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Arkansas Catholic
Litlte Rock, Arkansas
January 3, 1920     Arkansas Catholic
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January 3, 1920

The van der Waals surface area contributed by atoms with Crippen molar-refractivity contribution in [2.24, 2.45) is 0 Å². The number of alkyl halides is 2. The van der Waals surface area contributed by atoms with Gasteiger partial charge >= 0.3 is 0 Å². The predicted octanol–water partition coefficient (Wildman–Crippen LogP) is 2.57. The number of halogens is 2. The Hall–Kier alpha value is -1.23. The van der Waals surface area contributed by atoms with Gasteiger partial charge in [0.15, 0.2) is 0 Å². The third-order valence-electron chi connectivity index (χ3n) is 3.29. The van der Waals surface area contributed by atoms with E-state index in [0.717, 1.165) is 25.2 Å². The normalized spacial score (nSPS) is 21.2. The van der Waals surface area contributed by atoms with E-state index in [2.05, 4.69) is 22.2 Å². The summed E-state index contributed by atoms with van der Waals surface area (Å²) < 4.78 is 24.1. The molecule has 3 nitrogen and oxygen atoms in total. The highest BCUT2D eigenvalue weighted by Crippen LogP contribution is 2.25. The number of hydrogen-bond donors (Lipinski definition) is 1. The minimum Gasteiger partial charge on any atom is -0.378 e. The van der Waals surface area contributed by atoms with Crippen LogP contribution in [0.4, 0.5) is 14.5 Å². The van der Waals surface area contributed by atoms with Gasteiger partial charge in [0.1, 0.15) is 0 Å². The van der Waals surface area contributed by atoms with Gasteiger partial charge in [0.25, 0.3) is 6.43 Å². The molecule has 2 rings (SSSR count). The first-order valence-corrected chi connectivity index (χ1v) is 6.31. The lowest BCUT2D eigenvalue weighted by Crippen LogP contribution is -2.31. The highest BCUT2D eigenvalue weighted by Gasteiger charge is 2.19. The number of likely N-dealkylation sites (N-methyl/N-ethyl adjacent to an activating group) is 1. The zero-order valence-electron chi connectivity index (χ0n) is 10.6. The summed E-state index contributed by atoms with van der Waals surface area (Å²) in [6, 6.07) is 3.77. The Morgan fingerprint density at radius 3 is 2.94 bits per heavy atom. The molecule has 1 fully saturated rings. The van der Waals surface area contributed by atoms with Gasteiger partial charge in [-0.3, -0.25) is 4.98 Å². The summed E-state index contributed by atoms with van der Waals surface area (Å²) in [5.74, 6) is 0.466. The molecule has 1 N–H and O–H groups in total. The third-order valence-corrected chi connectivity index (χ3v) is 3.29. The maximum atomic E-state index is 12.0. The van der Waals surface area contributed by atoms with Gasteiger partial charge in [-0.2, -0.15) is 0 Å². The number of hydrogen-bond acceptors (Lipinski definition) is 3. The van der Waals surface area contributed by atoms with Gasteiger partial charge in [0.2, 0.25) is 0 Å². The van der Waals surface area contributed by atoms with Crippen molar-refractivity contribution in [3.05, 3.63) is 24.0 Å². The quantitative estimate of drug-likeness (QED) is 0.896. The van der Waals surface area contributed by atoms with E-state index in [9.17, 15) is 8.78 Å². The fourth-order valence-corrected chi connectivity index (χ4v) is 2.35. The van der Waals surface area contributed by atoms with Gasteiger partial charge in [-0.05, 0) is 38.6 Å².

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I sirable than that Catholic papers and | Catholic literature should have a large circulation, so that every one may have every day good reading which instructs and warns, and strengthens I and promotes the Christian virtues. --BINEDICTUS, PP., XV, A Catholic Puper Is n Perpetual Mission-- Pope Leo Xln "The Guardian" in every home--our Motto. Volume 9 The Official Organ of the Diocese of Little Rock, Arkansas Little Rock, Arkansas, Sturday, January 3, 1920 Number 29 NATIONAL SHRINE OF THE IMMACULATE CONC tPTION C-THOLIC UNIVERSITY TRUSTEES DECREE ITS ;,!i'fMEDIATE ERECTION ON UNIVERSITY GROUNDS AT WASHINGTON ADJOINING NA- TIONAL SOLDIERS HOME AND PLANNED TO BE AN EDIFACE OF GRACE AND ELEGANCE. N011LF00q' CHURCH IN THE I00NITED .... ,,cq, ES"' Splendid Monument in Honor of Our Blessed Mother to Cost About Five Millions from Individual Donations of United States CatholicsHoly Father's Special Wish to Have Heavenly Patroness of Our Country Honored by National Shrine. The National Shrine of the hmnacu- late Conception passed this week into the domain of accomplished fact. In keepmg with the wishes of Our Holy li'ather that it shouhl be begun as soon as possihle the Trustees of the Catholic University voted at their recent meeting to commence the great work at once. Constction will be- gin in the coming May and it is con- fidently believed that the Catholic peo- ple of the United States will support the holy undertaking with their usual generosity. Mary hnmaculate is the heavenly patroness of the Catho- lic Church in the United States where her honor and glory are proclaimed from the mountains and rivers and valleys from cities and hamlets, and where thousands of churches ah'eady bear her name and will rejoice at the creation of this new and glorious movement of Catholic artistic genius Style and Size. The National Shrine will be a noble Romanesque church, embracing all the distinctive features of the best types of that famous ecclesiastical style which preceded and smzived the Gothic and is represented today in some of the noblest churches of Eu- rope. This great church will be 420 feet in length, outside measurement. The main nave will be 54 feet in breadth and 85 feet in height. Two lateral naves will be flanked by a series of beautiful chapels, five on each side, while around the apse and in the transepts will be distributed a num- ber of smaller chapels. There will be two transepts, the main transept be-' ing 194 feet in breadth, and the sec- ondary transept somewhat shorter. The facade will be 124 feet in widfh, and a noble dome will surmount the whole vast edifice, the cross on its top being 254 feet from the ground. A splendid campanile or bell-tower, 380 feet in height, rises at one end of the facade, comparable with the most beautiful specimens of Northern Italy. The general impression will be that of majesty and power, while all the lines of the edifice are marked by grace and elegance. As this church will have no pews, the irfferior view will be unequalled for splendor and grandeur. The church will hold about 3,000, and the great sanctuary will hccommodate the entir ehierarchy, and several hundred ecclesiastics, with ample room for the most impres- sive ceremonies. The espicopal throne of Cardinal Gibbons will be close to the high altar, which will be sur- rounded by fifteen beautiful small chapels in honor of the fifteen mys- steries of the holy rosary. '1?here will be in all 29 altars in the church, not counting the altars in the spacious crypt bdneath the sanctuary. This crypt will hohl 1.200 persong':and will be finished in early Romanesque style, making it a unique ecclesiastical crea- tion in our country, as this is the first edifice in whicS all the peculiarities of fhat style can be reproduced with suc- cess. The Architects. The National Shrine will arise on a peculiarly attractive site, wh(re the University grounds adjoin the Nation- al Soldiers Home with its noble un- dulatint, ridges while the University campus  stretches away broadly on the other side. Its facade rises about five hun(lred feet, a from the University gates. 'lhe church will thus be se in its own delightful park, and its na- tional dharacter emphasized from the first view of its noble proportions. The architects of the National Shrine are Maginnis and Welsh, of Boston, with whom is. associated Frederick V. Mm'phy, Professor of Architecture at the Catholic Univer- sity. Their designs for the great (Continued on Page 8) lli I00]S U. I OIACY FOR JdEXlCO TROIJIILE JOACHIM AMOR. MEXICAN, SAYS ONLY tIOPE FOR MEXICO IS FOR TIllS COUNTRY TO WITH- DRAW RECOGNITION. The Brooklyn Alumni Sodality was recently addressed by Joachim Amor who was born in Mexico and had lived there for twenty-five years. He had taken an active part in the affairs looking to the development of the country, ran counter to the bandit ele- ment and his life spared only because he was looked upon favorably by Zapata, a revolutionist seeking to re- store land to the peons. The "Brook- lyn Tablet," of December 20, reports his address as follows: How Carranza Came Into Power. "There are only two parties in Mex- ico, the robbers and the robbed. The policy of the Mexicans is one for the Proposed National Shrine in Honor of The hnmaculate Conception to be erected at Washington, D. C. individual alone When the revolu-ELFR tion first broke out and began to gain strength the United States Govern- ment never for a moment lhought of COUNCIL helping or siding with the elements of law and order. Instead it sided with, I can say without fear of contradiction, the master robber of the revolution, CENTRAL BUREAU OF' NA- Carranza, who obtained the position TIONAL CATHOLIC WELFARE which he now occupies simply because COUNCIL FORMERLY LAUNCH- he robbed more methodically and more ED AT WASHINGTON, D. C. systematically than the others. Villa Pastoral S S00. in the North did some indiscriminate '" ' l'll;sII0n robbing of cattle and sen the bides to the side of the boader, but Carranza did his robbing in a systematic fashion Uniform Altitude on All Public Ques. with the result that he has worked tions Involving Catholic Point of View. himself into a financial position. Washington Helps CWrranza. PJ300300/kL .................. C00RNONIBS WITNESSED BY A LARGE CON= GREGATION AT ST. ANDREW'S CATHEDRAL 'ON CHRISTMAS EVE. MIDNIGHT MASS Ilishop Morris Pontificates With Full Ceremonial Assist(M b y Local ClergyPreaches hnl)rlssive Ser- non--Impressive Vocal and In- strumental Choir Program. Christmas Eve marks an active "Carranza was finally helped into (C. P. A Service to The Guardian.) power by the action of Washington. Washington, D. C., Dec 27.--The This is no secret, for the telegrams National Catholic Welfare Council, that were sent have been published in designed to meet the great task of re- period in the religious events of the tJhe New York papers. I recall that construction following the war and to C'ltholic parish, where n preparations when he entered Mexico there were co-ordinate Catholic activities through- are being made for the great and holy 40,000 well equipped men against his out the United States to that end, was feast of the morrow. AttaOmd to its handful of bandits, but they were not fmTnally launched at a meeting of most worthy celebration is the spirit- permitted to resist the laffians, the administrative committee of the ual preparation of the parishioners fro" Carranza's Frame.Up. Conference of Bishops, held (luring the the reception of the Sacraments of past week, at the Cat/helle University Penance and Holy l.ucharmt. This "The Constitutional Assembly set of America.  " up by C;lrranza represented nothing means the hearing of confessions on but Carranza's armed forces, and they Central Bureau at Washington. the part of the priests and the assem- are the people who have the imperti- The work of the Council was inaug- blage of a large number of Christmas nonce to frame a new Constitution for urated by the establishment of a con- penitents. Then there is the adorn- the country, aml Carranza had entered tral bureau at Washington, which merit of altars and shrines ,to enhance the fiehl under the harmer of consti- will be the directing agency. The cx- the beauty of the dwelling place of tutionalism. The attempt to frame a ecutive head of this will be Rev. J. J. Him, Whose Bethlehem birth is to be constitution under the present condi- Burke, C.S.P., who occupied a similar commemorated with fitting, ceremony. position with the National CatholiclChristmas Eve is the busy hour for tions that exist in Mexico is a fine ex- War Council, in hich capacity hd dM [priests and people in every Catholic ample of radicalism of the most ad- most effective work. Gradually, as lparish, but especially is it true in the vanced Bolshevism in the world today outside of Russia. It antedates any- the activities of the War Council are episcopal parish where the high note thing that has been in Russia. Car- brought to an end, the unfinished tasks of pomp and ceremony is attained with ranza has all the benefit of Sovietism, appertaining to peace, as well as war,[the bishop pontificating as celebrant including the confiscation of property, will be taken over by the Welfare of the solemn self'ices. 'l'he strangest ftwt is that he is not Council, so that there will be no break Cathedral Observance reprqsentative. , of the Mexican people in the continuity of the work The Long hefore the crowds had thinned m any sense whatsoever, same centralized direction which out in front of the confessionals in proved me effective in the one case St. Andrew's Cathedral, where confcs- We Help a Despot. will be maintained in the other, sions were hem'd by the Cathedral "He is bein kept in power by the Subcommittees to Proceed Wlih Work. priests, assisted in their unexpected United States Government, which was thefirst governmen o ecozn,zehls The four subcommittees of the ad- rush by Bishop Morris, the auditorium asa(lefacto], an(1 astat(teIjur('govell mlnlstratlve conlmlttee designed to began tO fill its Sl)acious area vith .... . "  " cover special fields of Catholic activi- those eager to occupy commanding lo- ;e;,veS];:;el;; hham;cob;;nz:::: Y-eS;c::t rvice, Catholic Press and cations to hear and set the full Catho-  " "' "., av Societies and E(luca- lic ritual of the Christmas Midnight IIad he not enjoyed that rceognizance ltio n were "mt'horized to "roceed ,,,m, l>,+ c;, he wouht not be in power today Their,  " ' *" ............ ..,,,M Mass. Mexicans are fitrhtin[r ted.iv tn ro I tn('n' work ant funds were allotted for For the most )art o.1,.,1; ....... L:__ " " ' - " P " t of the] " :' :  " i ' "s t t " . and people, .... hehl m Chicago probably early in lwith its concurrent attachment of re- Mexicans m'e peons and they are a January Bishop Russell. of Clmrles- cal and instrumental liturgy. law-al)iding race ,but they are kept ton, chairnmn of the ,suhcommitee of under a military despotism simply be- the Catholic Press and Literature, con- ltoly Night About hMf after eleven o'clock, Pror, J. J. l(eller. Cathedral or'an- ist and choir director. ave tuneful prelude to the celebration, with the low and sweet hymnals of "Holy Night" and the "Adeste Fidelis" grad- (Continued on Page 8.) cause Carranza Ores control of all the templates calling a meeting of the rep- resources of the country, repsentatives of he Catholic Press Carranza's Pull With U.S. I about the same time, to discuss meth- Government. ] ods of development. By the time the "It is a perfect mystery to most of National Catholic War Council goes (Cortinued. on Page 7) (Continued on page 6.) PLAN TO MEASURE UP TO REQUIRED EFFICIENCY ST. VINCENT'S INFIR-----MAR-----Y ADMINISTRATIVE BOARD OF DOCTORS AND NURSES STRIVES TO PLACE THIS WELL KNOWN AND APPRE- CIATED INSTITUTION UPON A BASIS OF EF- FICIENCY IN KEEPING WITH LATEST HOSPI- TAL REQUIREMENTS. SUIli,I00;0N GENIi]llAL IRI00LANI}. I..S.A.I.00NII0RSI00;S Preparations For Active Campaign to Secure $300,000 to Place St. Vincent's Among the Standardized Hospi. tals of the United States--Local Institution Stands on Its Record and Merits of Past Thirty Years. IRIS!! TRIEI) TO Kll)NAP IqllNCI'] PLANNEI) TO ABDUCT BRITISH. ER ON Ills TOUR OF Tills COUNTRY, S A Y S FICTION WRITER. Perhaps the gem of all stories from the British propaganda forces reached America last week. It was cabled from Lomhm to the Philadelphia Puh- lic Ledger, who in turn circulated it through the country. The story, which reads as though it might have been written by the man who framed the original pro-German plot in Ire- Considerable interes is being taken in St. Vincent's $300,000 campaign by prominent medical men outside of the state, which is evidenced by the receipt of several comnmnications to surgeons of the staff, and among them is one addressed to Dr. M. D. Ogden from Dr. M. W. ireland, Surgeon General of the United States Army, which reads as follows: "Mahlon D. Ogden, M.D., 321 Bankers Tmst Bldg. Little Rock, Ark. My Dear Doctor Ogden: "I am very much interested in the standardization of hospitals and there- fore sincerely trust the effort to raise a sufficient amount of moey to stand- ardize St. Vincent's Infirmary in Lit- land, is as follows: tle Rock to meet the requirements of On high authority, we give here- ]the American College of Surgeons will with a heretofore unpublished account]be a success. of a Sinn Fein plot hatched in the lca"We, have standardized medical edu- United Zingdom, with operatinglfif tion in this country during the last agents oerseas, to kidnap the Prince / teen years so that it is now on a of Wales when he was in America and firm and acceptable basis, but before hold him for ransom--the ransom to ,our work is complete we must stand- have been the recognition of the Irish ardize our hospitals so that we will republic. Your correspondent's in- know that the young men graduating renva'satdr from college will receive proper train- "I have questioned the advisability of discussing the matter, but now that the prince is safe at home, I see no reason for withholding longer the facts as I have them. For reasons that well can be understood, I can give only a mere outline of the plot. "A high-powered motor car was to be taken up to one of the stations in America, at which the prince was due to alight. He was to have been seized and carried to the waiting car, in which he was to have been conveyed to a secret hiding place. Do not ask me whether it was to have been at the Canadian bmMer, Philadelphia or Washington. "As soon as London officials re- ceived information of the plot they communicated with the British au- thorities in America and precautions as to an extra guard for the prince were taken that in themselves de- stroyed all possibility of the execution of the proposed scheme. "It is not advisable for me to say more on the nmtter except to empha- size ttmt it was all-Irish in conception and, so far as we know at the mo- ment, no American entered into the conspiracy. "Some day the names of the leading spirits concerned and the clever man- ner in which their cablegrams and let- ters were intercepted may be made public, but with the Irish situation in its present state it is not wisdom, to make further revelation." With the foregoing facts your cor- respondent visited Scotland Yard, where the customarg denial was made. Members of the prince's party knew nothing of the incident until after t!my had reached home in England. I, urthcrmore, the extreme popularity that the prince's visit to Ameica evinced would trove made such a pro- jeer a very risky proceeding for the perpetrators and undoubtedly would have militated against its being car- riqd out successfully. There is a young officer in the Brit- ish Army belonging to the regiment of the which the Prince of Wales is the dominating figure, who is the ab- solute double of the heir to the throne. So remarkable is the likeness that ad- vantage has been taken of it to the extent that he has been deputized for the prince when the prince has been indisposed, reviewing troops and at- tending formal affairs, and nobody has been any the wiser. In London the young officer has a most embar- rassing time. In Bond street and in Regent street he is saluted by gen-I erals an dother officers much senior tel himself, being mistaken obviously for] the king's son. The young officer is I (Continued on Page 5) l 1 ing in hospital before they go into civil life to take up their profession. "With cordial regards, Very sincerely yours, (Signed) M.W. Ireland, Surgeon General, U. S. Army." St. Vineent's Needs. About 65 per cent of all hospitals in the United States are being standard- ized as rapidly as possible. Whether St. Vincent's measures up to the re- quirements of the Ammican College of Surgeons depends altogether upon the success of this campaign. St. Vincent's Infirmary entered the field of hospital work over thirty years ago and with- in its limited capacity has always pro- vided for the call of suffering hu- manity. Up to date, St. Vincent's his- tory has been one of progress, striving to adapt itself to everything making for successful treatment of its pa- tients. Medical and surgical science, in practice, have augmented the require- ments of staff and proper institutional conveniences from year to year. To the limit of its resources, St. Vincent's has kept up to the times, and now seeks to perfect a plan, whereby it may be placed among the future recognized institutions of America as a first class modern hospital. After itsthirty years ministering to Little Reck, to the State 'of Arkansas in fact, St. Vincent's has qualified in every:demand but one, and that one was the ever crying demand on the part of our afflicted for accom- modations. As a general hospital, and St. Vincent's has always been such, its capacity accommodations were over- taxed and hence the hope of the man- agement that Little Rock and Arkan- sas, may so extend the helping hand in this great effort of the $300,000 cam- paign that St. Vincent's may remain the general and emergency hospital of this section, with adequate accommo- dations for all those seeking its minis- tration, and the assurance that in our community we shall have an institu- tion of Class A rated efficiency of staff, nurses and hospital require- ments. St. Vincent's Ladies' Aid to Help. Memhers of the Ladies' Aid Society of St. Vincent's Infirm ary met recently at the Elks' Club in the interest of the $300,000 campaign now under headway in the city Mrs. Gus Bless, ,presi- dent, presided, and after calling the meeting to order announced that Miss ltutchinson, the Infirmary's head nurse, would speak. Miss Hutchinson stated that it was very difficult for her to get away from her work, but that the campaign Was so important that she felt she mus do her bit by attending the meeting and informing the ladies as best she (Continued on page 3.)